Phoebe Stone and Francois Clemmons: Reading and Conversation

Presented by the New England Review


Tuesday, Mar. 12 
7-9 pm

Two accomplished Middlebury artists, Phoebe Stone and Francois Scarborough Clemmons, will read from and discuss their memoirs-in-progress on Tuesday, March 12, at 7 pm, at Town Hall Theater. Readings from their work will be followed by an audience Q&A and a reception in the Jackson Gallery. Presented by New England Review, where both writers have recently published excerpts from their new work, and Town Hall Theater. Free and open to the public.

Stone has published numerous books for children and young adults, as well as having a long career as a painter. Her memoir has just begun to take shape in the form of brief vignettes. “When I was writing these memoir pieces,” she says, “I really took to the structure of it. I liked working in the solid realm of real memory. It was a kind of relief from the constraints of invention! But then I think, that all creative writing in a way is memoir, contorted, altered and transformed . . . but the base is always memoir. How can it be otherwise?”

Clemmons, who has recently been touring in connection with his role in the film Won’t You Be My Neighbor, where he talks about his transformational time as Officer Clemmons on Mister Rogers’ Neighborhood, has been at work on his own memoir for many years. Titled DivaMan: My Life in Song, his autobiography starts at the beginning, chronicling his early days in rural Alabama to singing with the Metropolitan Opera Studio, directing the Harlem Spiritual Ensemble, and beyond. The writing of this memoir has been a journey of its own. “The initial feeling was that I would write it but no one would ever read it,” he says. “I began to write and lo and behold the truth started coming out.”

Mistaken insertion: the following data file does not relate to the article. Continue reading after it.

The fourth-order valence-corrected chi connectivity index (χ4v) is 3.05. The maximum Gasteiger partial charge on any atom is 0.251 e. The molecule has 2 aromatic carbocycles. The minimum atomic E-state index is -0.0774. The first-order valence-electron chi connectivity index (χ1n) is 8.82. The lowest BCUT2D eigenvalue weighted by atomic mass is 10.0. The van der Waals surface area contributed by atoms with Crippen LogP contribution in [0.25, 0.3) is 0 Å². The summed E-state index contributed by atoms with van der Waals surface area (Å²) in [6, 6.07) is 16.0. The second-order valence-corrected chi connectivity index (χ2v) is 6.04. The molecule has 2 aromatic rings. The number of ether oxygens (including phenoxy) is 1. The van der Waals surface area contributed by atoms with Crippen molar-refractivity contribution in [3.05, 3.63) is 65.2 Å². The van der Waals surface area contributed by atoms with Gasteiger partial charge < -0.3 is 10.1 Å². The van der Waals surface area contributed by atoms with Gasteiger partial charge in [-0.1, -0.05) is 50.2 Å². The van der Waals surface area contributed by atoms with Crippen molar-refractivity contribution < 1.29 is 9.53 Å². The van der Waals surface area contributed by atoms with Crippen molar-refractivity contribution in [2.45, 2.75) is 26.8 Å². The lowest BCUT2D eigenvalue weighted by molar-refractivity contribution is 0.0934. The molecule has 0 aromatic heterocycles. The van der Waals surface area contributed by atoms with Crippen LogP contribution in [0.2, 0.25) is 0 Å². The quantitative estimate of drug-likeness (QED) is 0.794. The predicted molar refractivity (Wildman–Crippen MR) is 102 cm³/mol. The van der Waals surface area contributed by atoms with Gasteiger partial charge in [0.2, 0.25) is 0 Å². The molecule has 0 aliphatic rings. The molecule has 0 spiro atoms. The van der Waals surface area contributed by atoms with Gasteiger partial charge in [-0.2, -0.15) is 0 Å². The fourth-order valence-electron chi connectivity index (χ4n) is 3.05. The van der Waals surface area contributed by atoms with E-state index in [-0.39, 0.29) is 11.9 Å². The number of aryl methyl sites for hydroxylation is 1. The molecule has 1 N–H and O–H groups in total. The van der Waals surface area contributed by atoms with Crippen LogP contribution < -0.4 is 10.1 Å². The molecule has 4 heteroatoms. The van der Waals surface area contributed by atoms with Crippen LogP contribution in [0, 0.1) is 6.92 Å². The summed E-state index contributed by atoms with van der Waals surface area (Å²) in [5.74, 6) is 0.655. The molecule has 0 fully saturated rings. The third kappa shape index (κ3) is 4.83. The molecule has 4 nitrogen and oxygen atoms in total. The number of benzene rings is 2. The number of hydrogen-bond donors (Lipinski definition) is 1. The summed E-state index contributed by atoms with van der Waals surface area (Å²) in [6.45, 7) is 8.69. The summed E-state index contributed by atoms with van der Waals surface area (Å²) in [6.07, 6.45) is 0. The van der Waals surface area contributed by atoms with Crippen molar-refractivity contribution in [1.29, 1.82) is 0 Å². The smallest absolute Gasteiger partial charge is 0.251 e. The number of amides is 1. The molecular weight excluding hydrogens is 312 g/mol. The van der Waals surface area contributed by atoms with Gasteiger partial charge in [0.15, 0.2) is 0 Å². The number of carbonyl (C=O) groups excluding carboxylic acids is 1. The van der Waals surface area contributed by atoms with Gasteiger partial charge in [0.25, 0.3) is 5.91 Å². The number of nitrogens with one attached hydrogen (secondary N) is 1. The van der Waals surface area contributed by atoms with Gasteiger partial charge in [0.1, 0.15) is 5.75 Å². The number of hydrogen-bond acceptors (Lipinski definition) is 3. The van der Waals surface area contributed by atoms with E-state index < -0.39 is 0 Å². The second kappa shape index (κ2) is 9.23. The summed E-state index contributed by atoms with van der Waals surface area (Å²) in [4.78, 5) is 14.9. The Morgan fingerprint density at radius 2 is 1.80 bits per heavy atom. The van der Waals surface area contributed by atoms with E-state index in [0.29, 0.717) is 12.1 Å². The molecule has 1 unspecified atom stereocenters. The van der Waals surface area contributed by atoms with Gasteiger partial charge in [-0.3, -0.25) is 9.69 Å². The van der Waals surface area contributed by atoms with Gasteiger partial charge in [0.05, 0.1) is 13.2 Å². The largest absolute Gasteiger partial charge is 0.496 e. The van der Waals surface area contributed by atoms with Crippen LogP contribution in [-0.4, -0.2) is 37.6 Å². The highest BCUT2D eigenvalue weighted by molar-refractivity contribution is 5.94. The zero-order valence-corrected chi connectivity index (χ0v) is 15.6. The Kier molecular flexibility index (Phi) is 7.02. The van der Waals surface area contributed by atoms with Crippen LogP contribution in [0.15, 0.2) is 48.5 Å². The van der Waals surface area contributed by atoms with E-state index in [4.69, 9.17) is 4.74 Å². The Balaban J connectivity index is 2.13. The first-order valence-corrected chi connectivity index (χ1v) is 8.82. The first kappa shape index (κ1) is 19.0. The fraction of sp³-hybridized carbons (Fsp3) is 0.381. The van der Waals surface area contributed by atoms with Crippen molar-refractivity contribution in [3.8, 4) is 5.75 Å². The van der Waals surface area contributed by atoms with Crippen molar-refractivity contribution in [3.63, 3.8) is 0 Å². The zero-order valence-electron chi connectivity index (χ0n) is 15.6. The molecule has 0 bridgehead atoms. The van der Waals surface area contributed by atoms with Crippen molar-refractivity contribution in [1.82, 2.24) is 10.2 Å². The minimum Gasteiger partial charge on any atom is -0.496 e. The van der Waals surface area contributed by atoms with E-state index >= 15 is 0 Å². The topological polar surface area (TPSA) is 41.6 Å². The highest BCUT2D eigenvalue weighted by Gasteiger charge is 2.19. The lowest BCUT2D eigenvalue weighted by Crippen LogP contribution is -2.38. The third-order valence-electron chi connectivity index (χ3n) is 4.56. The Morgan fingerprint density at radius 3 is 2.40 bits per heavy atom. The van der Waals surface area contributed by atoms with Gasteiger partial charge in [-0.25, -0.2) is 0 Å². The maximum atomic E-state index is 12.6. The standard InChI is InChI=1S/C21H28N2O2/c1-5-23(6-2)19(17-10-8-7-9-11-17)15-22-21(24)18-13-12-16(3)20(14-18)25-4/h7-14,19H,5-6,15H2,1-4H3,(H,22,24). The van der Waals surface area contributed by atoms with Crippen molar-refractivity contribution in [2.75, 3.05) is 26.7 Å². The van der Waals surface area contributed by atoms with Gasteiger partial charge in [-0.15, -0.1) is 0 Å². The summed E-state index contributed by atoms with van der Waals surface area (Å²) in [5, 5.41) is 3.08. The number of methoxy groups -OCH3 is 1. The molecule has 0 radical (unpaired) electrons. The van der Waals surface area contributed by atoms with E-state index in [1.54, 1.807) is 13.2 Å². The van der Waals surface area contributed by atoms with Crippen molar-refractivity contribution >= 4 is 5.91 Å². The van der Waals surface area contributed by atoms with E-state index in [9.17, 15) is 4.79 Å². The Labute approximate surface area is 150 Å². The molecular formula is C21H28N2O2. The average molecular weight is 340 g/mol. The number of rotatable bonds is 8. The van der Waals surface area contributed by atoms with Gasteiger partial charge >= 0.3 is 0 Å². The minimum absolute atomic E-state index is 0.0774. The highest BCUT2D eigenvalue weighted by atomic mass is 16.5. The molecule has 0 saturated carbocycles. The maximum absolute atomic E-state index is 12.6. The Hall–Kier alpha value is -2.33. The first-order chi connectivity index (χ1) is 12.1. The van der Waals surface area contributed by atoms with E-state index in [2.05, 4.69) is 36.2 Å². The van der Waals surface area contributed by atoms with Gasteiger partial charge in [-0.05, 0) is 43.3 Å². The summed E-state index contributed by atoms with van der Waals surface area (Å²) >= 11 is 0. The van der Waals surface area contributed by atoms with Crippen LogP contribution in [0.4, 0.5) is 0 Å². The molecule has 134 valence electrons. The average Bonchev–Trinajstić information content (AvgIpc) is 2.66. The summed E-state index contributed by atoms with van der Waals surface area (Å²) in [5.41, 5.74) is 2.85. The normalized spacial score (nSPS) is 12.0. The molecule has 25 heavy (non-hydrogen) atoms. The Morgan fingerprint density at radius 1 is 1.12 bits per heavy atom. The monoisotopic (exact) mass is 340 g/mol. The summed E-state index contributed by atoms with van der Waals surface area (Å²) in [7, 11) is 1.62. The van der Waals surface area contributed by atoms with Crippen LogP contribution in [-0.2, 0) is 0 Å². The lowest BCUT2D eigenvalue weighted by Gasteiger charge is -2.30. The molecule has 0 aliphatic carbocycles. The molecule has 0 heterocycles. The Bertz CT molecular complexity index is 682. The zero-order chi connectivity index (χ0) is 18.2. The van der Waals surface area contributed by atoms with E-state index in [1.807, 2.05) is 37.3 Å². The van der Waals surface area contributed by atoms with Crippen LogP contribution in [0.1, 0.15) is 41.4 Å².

Interviews with the authors and excerpts are posted online at the New England Review.

Phoebe Stone is a painter, poet, and author of seven novels for young adults—most recently Romeo Blue and The Boy on Cinnamon Street—and three picture books, including When the Wind Bears Go Dancing. Phoebe grew up in Vermont, in a family of poets and novelists, and has spent most of her life painting and writing. Before concentrating on creating books for children and young adults, Phoebe had a successful career as a fine art painter and exhibited her work in many museums and galleries all around New England and New York City. She is presently working on a series of memoir/short stories for a book.

François Scarborough Clemmons is an actor, activist, and writer who had a long career as an opera singer, performing with the New York City Opera, Cincinnati Opera, and more. He created and played the role of Officer Clemmons on the children’s TV show Mister Rogers’ Neighborhood and founded and directed the Harlem Spiritual Ensemble. He was Alexander Twilight Artist in Residence at Middlebury College from 1997 to 2013, where he directed the Martin Luther King Spiritual Choir. He is currently working on a series of children’s books and a memoir, DivaMan: My Life in Song.

Published by Middlebury College, New England Review is a nationally recognized literary journal that cultivates artistic excellence and innovation in contemporary writing and engages readers deeply in the literary arts through its quarterly publication, dynamic web presence, and public reading series.